A representative for VELCO, which owns the power lines from New Haven south, is less certain about keeping the status quo.
“I think it’s fair to say it wouldn’t surprise us if there were requirements for upgrades in the system that may or may not take place at that particular substation in New Haven,” said VELCO Vice President of Communications, Systems and Strategy Kerrick Johnson.
Johnson said that according to ISO rules, if a company such as Anbaric causes changes to the system, that company has to pay for those changes. Too many changes, Johnson said, would make a project less profitable and hence less desirable to an independent company such as Anbaric.
For its part, ISO-New England won’t shed any light on the subject.
Asked when Addison County residents could see the results of the ISO’s system impact studies on the Vermont Green Line, ISO spokeswoman Marcia Blomberg responded, “We can’t discuss specific projects, their status, or the status of studies involving them.”
Blomberg did say that at the end of the study process it sends a “determination letter” to the applicant, “including any conditions that may be required to ensure no adverse impact,” and that that determination letter is then posted on the ISO’s website.
BETWEEN SUPPLY AND DEMAND
Finding and transmitting renewable energy is a hot topic. Last April, the governors of all six New England states met to discuss how to increase the supply of renewable energy throughout the region. This past June, Vermont Gov. Peter Shumlin signed a law requiring that 55 percent of the energy sold by Vermont utilities come from renewable sources by 2017.
But northern rural states like Vermont — and small towns like New Haven — now find themselves in the path of multimillion- and billion-dollar renewable energy projects that would deliver green power from Quebec and upstate New York for far larger populations and energy demands to the south. Projects such as the Vermont Green Line would help the region but not Vermont itself meet its renewable energy goals. For VGL, Massachusetts, Connecticut and Rhode Island would get the renewable energy credit.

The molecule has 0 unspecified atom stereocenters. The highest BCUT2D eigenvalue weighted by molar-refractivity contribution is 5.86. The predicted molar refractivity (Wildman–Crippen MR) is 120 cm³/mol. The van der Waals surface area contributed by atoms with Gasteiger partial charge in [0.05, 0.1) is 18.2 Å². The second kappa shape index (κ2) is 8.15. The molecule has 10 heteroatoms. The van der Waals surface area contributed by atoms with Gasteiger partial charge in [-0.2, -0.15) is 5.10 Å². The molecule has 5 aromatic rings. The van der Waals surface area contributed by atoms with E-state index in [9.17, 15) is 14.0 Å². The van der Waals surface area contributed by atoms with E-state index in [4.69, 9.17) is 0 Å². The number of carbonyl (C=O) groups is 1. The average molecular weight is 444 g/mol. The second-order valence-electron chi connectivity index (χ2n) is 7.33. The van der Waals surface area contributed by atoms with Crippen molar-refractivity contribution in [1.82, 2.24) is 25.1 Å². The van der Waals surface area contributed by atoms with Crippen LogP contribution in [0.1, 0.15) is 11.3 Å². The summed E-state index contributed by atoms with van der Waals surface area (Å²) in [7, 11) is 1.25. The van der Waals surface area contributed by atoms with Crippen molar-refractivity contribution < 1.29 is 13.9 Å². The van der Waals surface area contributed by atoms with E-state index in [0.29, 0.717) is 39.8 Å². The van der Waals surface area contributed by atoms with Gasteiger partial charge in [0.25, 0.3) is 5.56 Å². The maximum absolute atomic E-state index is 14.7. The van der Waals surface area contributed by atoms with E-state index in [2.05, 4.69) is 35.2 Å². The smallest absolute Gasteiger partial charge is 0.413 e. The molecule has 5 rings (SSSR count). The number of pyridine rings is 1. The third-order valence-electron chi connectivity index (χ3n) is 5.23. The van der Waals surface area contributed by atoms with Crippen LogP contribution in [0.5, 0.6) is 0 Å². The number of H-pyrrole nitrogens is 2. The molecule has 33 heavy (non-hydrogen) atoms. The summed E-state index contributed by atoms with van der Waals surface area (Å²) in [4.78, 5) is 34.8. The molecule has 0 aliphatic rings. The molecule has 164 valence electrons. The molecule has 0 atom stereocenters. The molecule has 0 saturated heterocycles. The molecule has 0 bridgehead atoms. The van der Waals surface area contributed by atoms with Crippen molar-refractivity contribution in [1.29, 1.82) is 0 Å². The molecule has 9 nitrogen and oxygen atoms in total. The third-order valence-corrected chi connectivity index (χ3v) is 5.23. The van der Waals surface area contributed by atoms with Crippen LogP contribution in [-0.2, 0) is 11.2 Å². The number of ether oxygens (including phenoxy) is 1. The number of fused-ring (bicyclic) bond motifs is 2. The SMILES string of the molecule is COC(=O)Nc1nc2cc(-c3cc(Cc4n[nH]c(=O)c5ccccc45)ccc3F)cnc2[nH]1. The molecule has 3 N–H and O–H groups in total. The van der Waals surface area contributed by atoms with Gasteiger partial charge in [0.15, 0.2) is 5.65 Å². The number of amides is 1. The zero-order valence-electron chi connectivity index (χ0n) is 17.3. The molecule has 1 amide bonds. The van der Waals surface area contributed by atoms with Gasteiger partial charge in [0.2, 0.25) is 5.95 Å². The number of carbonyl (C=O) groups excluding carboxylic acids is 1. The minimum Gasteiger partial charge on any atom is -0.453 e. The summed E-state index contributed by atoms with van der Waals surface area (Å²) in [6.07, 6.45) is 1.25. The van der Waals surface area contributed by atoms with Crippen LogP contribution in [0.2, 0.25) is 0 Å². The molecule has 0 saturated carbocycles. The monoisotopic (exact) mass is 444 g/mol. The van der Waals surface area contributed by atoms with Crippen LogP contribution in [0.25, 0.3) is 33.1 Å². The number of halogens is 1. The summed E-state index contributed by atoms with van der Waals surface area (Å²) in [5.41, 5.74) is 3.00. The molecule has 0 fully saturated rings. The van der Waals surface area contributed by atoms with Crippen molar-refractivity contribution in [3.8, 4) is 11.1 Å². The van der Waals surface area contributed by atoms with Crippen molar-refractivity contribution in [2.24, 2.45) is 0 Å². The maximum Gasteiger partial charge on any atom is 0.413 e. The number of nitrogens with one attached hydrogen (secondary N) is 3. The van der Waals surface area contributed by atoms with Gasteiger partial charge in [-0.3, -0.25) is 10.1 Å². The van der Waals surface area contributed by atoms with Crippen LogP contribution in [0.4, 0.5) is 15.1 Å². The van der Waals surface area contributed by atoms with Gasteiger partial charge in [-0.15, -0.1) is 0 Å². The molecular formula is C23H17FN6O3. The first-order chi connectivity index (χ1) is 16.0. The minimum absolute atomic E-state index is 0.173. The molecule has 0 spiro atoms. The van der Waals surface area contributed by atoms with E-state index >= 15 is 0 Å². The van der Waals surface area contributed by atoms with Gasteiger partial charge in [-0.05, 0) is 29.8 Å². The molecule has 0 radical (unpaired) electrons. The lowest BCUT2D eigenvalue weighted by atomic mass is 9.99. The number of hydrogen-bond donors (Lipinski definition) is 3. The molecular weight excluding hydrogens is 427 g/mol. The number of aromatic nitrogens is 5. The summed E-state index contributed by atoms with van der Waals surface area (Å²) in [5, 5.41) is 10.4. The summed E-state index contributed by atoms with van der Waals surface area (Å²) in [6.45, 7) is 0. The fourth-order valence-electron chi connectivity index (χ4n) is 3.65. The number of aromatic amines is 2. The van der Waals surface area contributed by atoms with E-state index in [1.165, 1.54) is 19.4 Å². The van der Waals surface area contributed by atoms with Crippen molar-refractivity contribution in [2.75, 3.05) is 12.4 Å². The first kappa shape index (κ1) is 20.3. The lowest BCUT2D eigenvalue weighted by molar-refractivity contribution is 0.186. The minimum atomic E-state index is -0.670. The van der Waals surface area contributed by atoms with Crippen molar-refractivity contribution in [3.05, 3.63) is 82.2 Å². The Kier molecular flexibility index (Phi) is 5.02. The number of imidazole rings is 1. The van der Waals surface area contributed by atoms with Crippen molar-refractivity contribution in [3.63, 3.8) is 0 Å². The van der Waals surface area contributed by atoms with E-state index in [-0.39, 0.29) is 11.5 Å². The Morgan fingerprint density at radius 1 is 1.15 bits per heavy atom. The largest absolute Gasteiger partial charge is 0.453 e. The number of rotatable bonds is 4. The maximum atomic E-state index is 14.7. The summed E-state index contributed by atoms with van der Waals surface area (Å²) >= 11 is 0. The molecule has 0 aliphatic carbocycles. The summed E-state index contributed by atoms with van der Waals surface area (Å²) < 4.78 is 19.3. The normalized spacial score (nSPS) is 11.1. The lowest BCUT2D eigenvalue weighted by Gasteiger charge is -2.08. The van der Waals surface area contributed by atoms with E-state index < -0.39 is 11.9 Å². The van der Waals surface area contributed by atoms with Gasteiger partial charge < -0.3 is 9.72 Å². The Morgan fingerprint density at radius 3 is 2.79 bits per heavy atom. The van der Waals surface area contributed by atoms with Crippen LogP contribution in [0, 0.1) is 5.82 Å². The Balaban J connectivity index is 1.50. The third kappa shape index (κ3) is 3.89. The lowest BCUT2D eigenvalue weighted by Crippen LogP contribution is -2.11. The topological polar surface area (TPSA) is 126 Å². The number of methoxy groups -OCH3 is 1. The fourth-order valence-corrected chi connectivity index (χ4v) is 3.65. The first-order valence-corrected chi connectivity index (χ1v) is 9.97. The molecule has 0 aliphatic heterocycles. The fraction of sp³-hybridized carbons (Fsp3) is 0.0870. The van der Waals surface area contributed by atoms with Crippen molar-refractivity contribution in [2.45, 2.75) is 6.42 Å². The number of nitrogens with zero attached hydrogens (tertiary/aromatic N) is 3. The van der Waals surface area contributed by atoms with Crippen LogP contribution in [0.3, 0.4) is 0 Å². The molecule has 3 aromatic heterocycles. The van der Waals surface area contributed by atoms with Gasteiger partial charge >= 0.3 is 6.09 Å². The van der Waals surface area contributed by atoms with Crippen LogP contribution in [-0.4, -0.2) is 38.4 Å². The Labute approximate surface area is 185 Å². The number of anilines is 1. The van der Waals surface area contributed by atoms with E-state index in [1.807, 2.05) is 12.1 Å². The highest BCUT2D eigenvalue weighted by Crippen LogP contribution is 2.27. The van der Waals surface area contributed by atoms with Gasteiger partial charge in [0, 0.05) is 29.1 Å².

“Vermont finds itself between supply — low-carbon supply — and low-carbon renewable energy demand,” said VELCO’s Johnson. “But the fundamental question of, ‘What exactly is our role and what will that mean for the impacts on the landscape?’ — that’s what we’re wrestling with on a grand scale.”
At present, three high-voltage projects are being proposed to go through Vermont or under Lake Champlain. In addition to Anbaric’s Vermont Green Line, competitor TDI (Transmission Developers Inc.) has a proposed New England Power Link that would run a 1,000 MW cable from the Canadian border, under Lake Champlain and underground to Ludlow. TDI has also proposed the Champlain Hudson Power Express that would run a 1,000 MW cable under Lake Champlain and underground in New York state to New York City. Three similar projects known as the Maine Green Line, Northeast Energy Link and Northern Pass are in various stages of proposal and development in New Hampshire and Maine. Citizen protest in New Hampshire just resulted in changes to the Northern Pass project, the developer of which has now agreed to put 60 miles  of cable — rather than just eight miles — underground.
The overall complexity of the energy grid and how the pieces interconnect and are financed and regulated is changing, said Johnson.
“The form of generation, what energy is produced, where it is produced, how it’s transmitted and how it’s being used — it’s all changing. In addition to the overarching policies that govern the financial impacts and the siting considerations — all that is changing,” Johnson said.
“I know that doesn’t present a whole lot of comfort if you just want to say, ‘What am I going to see out my kitchen window?’” Johnson added. “We’re all kind of in this together. Everyone is feeling this change and trying to strike that balance that conserves Vermont and carves out an appropriate role for us within the regional, national and international picture.
“It’s evolving at a pace that it hasn’t evolved at heretofore. And that pace of change, that pace of transformation is accelerating.
“What we’re advocating at the regional level, advocating at ISO, is, ‘Let’s do more with nontransmission alternatives.’ And that’s moving a very large ship.”
Reporter Gaen Murphree is at [email protected].